Education Ministry trains to renew tests

Samoan education officers have completed the first phase of a three-month training course designed to overhaul how school students' performance is assessed through tests.  

The training was an initiative of the Pacific Community (S.P.C.) and put on for specialist officers from the Ministry of Education, Sports and Culture (M.E.S.C.). 

Some of the M.E.S.C. officers who underwent the training were new to the specialised area of developing tests and assessments, part of the Ministry’s Assessment and Examinations Division.

The division focuses on the development of new assessments and test blueprints. (A test blueprint is a framework or outline of learning outcomes to be tested in an examination). 

M.E.S.C.'s Chief Executive Officer, Afamasaga Dr. Karoline Afamasaga-Fuatai, thanked the S.P.C. Educational Quality and Assessment Programme (E.Q.A.P.) for its quick response to their request to provide training support for the Ministry's new team.  

Afamasaga said that the restructure meant that the Ministry now had a division dedicated to the creation of new assessment items.  

Previously, the officers were responsible for designing curriculums and designed assessments on the side. The Ministry's focus on overhauling test designs has led to the creation of the National Tool Development Unit, which is dedicated to refreshing the education system's test material.  

The most experienced officer in the unit, Toloai Tipi, said that the creation of a new stand-alone unit recognised the importance of conducting additional assessment work. The training, he said, was a refresher course for him, but certain aspects were new.  

He said that everything in the training was valuable to the Ministry's work. 

“As a tool developer, the ability to read and understand data from [...] helps a lot,” he said in a statement issued by the S.P.C.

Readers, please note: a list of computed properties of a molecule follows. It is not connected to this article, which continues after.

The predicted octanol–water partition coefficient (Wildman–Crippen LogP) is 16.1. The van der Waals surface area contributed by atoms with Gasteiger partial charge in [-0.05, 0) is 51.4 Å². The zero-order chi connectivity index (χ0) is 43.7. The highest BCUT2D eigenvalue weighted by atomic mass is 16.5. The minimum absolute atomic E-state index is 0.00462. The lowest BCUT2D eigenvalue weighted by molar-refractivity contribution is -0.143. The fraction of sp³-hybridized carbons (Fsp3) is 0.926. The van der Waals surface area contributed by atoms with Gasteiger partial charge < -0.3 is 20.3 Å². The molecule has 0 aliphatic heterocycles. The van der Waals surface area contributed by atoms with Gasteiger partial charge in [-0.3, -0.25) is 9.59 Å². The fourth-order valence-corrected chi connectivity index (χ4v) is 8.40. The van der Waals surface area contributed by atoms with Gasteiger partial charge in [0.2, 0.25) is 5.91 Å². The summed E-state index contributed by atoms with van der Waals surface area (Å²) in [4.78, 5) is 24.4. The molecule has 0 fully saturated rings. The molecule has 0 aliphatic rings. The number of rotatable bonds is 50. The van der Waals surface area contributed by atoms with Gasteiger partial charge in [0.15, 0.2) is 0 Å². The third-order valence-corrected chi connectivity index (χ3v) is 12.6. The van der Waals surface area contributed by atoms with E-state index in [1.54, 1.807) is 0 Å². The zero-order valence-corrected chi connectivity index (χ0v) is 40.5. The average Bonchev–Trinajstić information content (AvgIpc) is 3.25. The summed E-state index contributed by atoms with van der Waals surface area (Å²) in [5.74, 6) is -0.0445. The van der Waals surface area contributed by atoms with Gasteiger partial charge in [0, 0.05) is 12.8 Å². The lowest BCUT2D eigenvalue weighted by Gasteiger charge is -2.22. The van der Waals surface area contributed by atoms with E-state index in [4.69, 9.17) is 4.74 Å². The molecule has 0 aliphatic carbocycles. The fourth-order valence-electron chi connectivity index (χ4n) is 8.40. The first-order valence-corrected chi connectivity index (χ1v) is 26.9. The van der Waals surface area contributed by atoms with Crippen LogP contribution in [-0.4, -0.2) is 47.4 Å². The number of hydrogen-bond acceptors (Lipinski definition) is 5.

The new assessment methods include so-called variable maps, or assessments designed to better reflect a student’s abilities and allow teachers to analyse whether their tests are targeting students as they should be.

He said that variable maps provide reliable results which reflect the influence of the types of question designed and used in a test, telling a story about how difficult a question is and the capability of a student to answer it. 

The item maps reflected the spread of students’ abilities at different cognitive levels. Tool developers analyse these maps to ensure the assessment items are targeted well. 

Other tool developers undergoing the training are Aloiafi Ma’alo and Leutogi Faleva’ai. 

Ms. Faleva’ai, who taught visual arts and English for nine years before working in the Ministry as a curriculum officer for the past 10 years, said training on the use of data to gain insights into and improve the quality of assessments had intrigued her most. 

“Everything (in the training) was exciting, but [...] reading data [...] stands out the most to me.” 

She said that her colleagues from the Ministry's data unit joined the training whenever possible. 

The team’s training in the analysis and development of item maps was conducted by E.Q.A.P. assessment officers Adrian Alamu and Tuila Seniloli. 

Mr. Alamu said the first phase of training focused on the fundamentals of developing targeted test instruments, which included analysis. 

He said the training was progressing well and the Samoan team was finding the training rewarding.  

The E.Q.A.P. curriculum and assessment team's leader, Mere Vadei, said the development of curriculum and assessments were interrelated. 

“The two areas of work require different skill sets, but a good knowledge of the curriculum is critical to good item development,” she said. 

“It is not uncommon to find people who are skilled in both and who do both. However, the workload tends to be too heavy.” 

Ms. Vadei added that while having separate teams meant quality time could be dedicated to each area of work, the two groups will meet regularly to ensure their work was in sync. 

Samoa has transitioned to fully adopt a multiple-choice item format for its low-stake examinations, except for story composition tests. For the multiple-choice scripts, students’ answers are captured by a special scanner and digitally processed for scoring.   

Story writing remains scored manually.

“I still train scorers to score story writing separately and (these are) scanned later,” said Tipi, who is the Ministry's primary developer of assessments for languages and social studies. 

After consultation earlier this year, a training schedule was organised in blocks of two-hours per day. The training is spread over three months.  

Mr.Tipi was part of previous training in coding and writing conducted by E.Q.A.P. Faleva’ai and Ma’alo are the primary assessment developers for T.V.E.T. (Technical and Vocational Education and Training), mathematics, and science, respectively.   

The next phase of the training will focus on developing new assessments. 

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